I’ve tried many homemade recipes for things and have found that if I know the ingredients and their properties, I can bypass the recipes that are poorly made just based on ingredient knowledge! My current fave recipe is a variation on Crunchy Betty’s Nutty Butt Butter (hers is a bar recipe but I made it a creamy butter) and it is incredible.

        • Jill December 5, 2012, 11:47 am

          @Nourished for Free,
          I bring my own hair dye and shampoo and gel. I wish I could have it done at home.

          What is that recipe for? Is there a link?

  • Martha Grayse December 5, 2012, 1:00 pm

    HI Jill!

    I haven’t used cosmetics in well over 10 years (and never really wore that much before that). Glad to say that, in my late 40’s, I have clearer skin now than I had in high school. Wish my sister (5 years my senior) would give her’s up — she literally looks 10 years older when she’s not wearing any makeup and her skin looks horrible.

  • Jenn @ Monkey Butt Junction December 7, 2012, 1:53 pm

    And hair dye! One of the worst offenders of all is hair dye. A number of countries have banned the use of Paraphenylenediamine or PPD in hair dyes, but it is not just prevalent in the United States, you can’t avoid it in permanent hair dye. I developed a serious allergy to PPD which has led to cross-allergies with everything from the dyes used in leather clothing to most makeup. Studies have shown a strong link between PPD and cancer, especially bladder cancer. Scary stuff.

  • Katie December 10, 2012, 12:23 pm

    What is a good solution for hair color though? I’m 30 and not really ready to have grey hairs… Thinking of trying real pure henna and indigo but the real stuff is super permanent and I’m nervous. Jojoba and coconut oil are the best for faces! Make a paste with one and some baking soda for an awesome face scrub.

  • Amy December 10, 2012, 6:00 pm

    I was sorting out my toiletries this week as I got a new bathroom storage shelf unit. I have so many that I just can’t bear to throw away (and “waste” the money) – but I hardly ever use them any more. My make up and hygiene routines have really simplified over the last couple years. I use coconut oil as a make up remover before washing my face with Burt’s Bees sensitive skin wash (when I don’t have make up on, I don’t use soap at all, just warm water on a baby rag). If I use toner at all, I use witch hazel. I use aloe on my face and neck and some more coconut oil for the skin under my eyes. For body lotion I use coconut oil. For shampoo I use a sulfate and paraben free brand from the health food store (and I use less, because I wash my hair less often than I used to). And I use all-natural bar soap (usually castille soap formulated for sensitive skin) instead of body wash. I’ve got all these potions now though and no idea what to do with them since most have been replaced with just 5-6 items and a big tub of coconut oil!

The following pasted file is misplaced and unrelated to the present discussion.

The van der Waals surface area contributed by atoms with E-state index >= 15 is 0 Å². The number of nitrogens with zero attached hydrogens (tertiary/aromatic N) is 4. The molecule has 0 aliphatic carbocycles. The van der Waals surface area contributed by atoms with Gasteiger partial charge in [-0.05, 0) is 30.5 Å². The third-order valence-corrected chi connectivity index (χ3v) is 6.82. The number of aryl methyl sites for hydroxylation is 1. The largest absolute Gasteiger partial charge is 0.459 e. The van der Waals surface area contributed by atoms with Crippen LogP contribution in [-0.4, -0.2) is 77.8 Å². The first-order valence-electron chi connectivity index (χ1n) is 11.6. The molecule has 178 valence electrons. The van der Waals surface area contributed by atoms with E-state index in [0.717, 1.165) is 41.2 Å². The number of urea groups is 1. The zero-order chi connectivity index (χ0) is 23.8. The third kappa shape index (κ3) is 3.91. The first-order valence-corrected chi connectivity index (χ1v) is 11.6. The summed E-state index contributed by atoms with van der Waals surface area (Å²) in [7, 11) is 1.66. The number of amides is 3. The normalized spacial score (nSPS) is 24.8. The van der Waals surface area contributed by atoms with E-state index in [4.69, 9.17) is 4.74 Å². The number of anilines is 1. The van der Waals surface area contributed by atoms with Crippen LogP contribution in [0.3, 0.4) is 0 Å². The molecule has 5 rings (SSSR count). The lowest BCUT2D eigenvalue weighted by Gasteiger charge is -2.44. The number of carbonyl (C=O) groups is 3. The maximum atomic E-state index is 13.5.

• Jill December 10, 2012, 6:24 pm

    Hi Amy,
    That is great! I changed a lot of things too and I never looked back. I also don’t wash my hair as much and it looks much better for it.

  • Annie December 10, 2012, 6:46 pm

    Thanks for the info!

    I started using this stuff:

    for all of my “lotion” (aka water) needs.
    I put it on my face after a shower, my dry skin, my kids dry skin, and my babies red bum!
    (P.S. It only has 3 ingredients! Organic extra virgin olive oil, tallow from grass fed cows and essential oils)

    • Ashif December 16, 2012, 3:53 pm

      Oh Sam you (and your sis) are divine ..I do a radio show in Canada, also a meukap artist (long story) anyway the men who work on my show always know when its pixiwoo time during my breaks .they can hear your voice pipe through my laptop PS the Gal who created Bliss is a Canadian gal!!

  • Robin @ Thank Your Body December 10, 2012, 10:47 pm


    (And Heather’s book is awesome!)

  • Joanna December 11, 2012, 2:00 pm

    Yes, washing the hair less is a big change, for the better!
    The skin actually is remarkably self-sufficient when we stop the “strip and dip” (using too harsh a cleanser and only compensating by using lashings of lotions). The less you do to your skin the better. Although exfoliating is wise… oats are great for this.

  • Judy @Savoring Today December 16, 2012, 2:09 pm

    Great, informative article, Jill. Thanks for putting it all in one place. Natural skin care means less make-up, better nutrition helps too. Thanks for sharing on Hearth & Soul Hop. 🙂

  • Sharon Wallace December 18, 2012, 8:03 am

    I’m posting this on my facebook page! It’s so true! Most folks who don’t realize say that it’s only on the outside and can’t hurt us to put all these chemicals on our skin and hair. I have to confess, though, that I’m not ready to go gray so I use color. I tried henna and ended up with a mess that I’ve only recently grown out and cut off! If I could find another natural way to do it, I would. Our shampoo bar has sage and rosemary in it and I’ve read that both are very healthy but also can help restore color…need more info.
    Thanks for sharing this on Wildcrafting Wednesday #67! I hope you’ll link up again this week!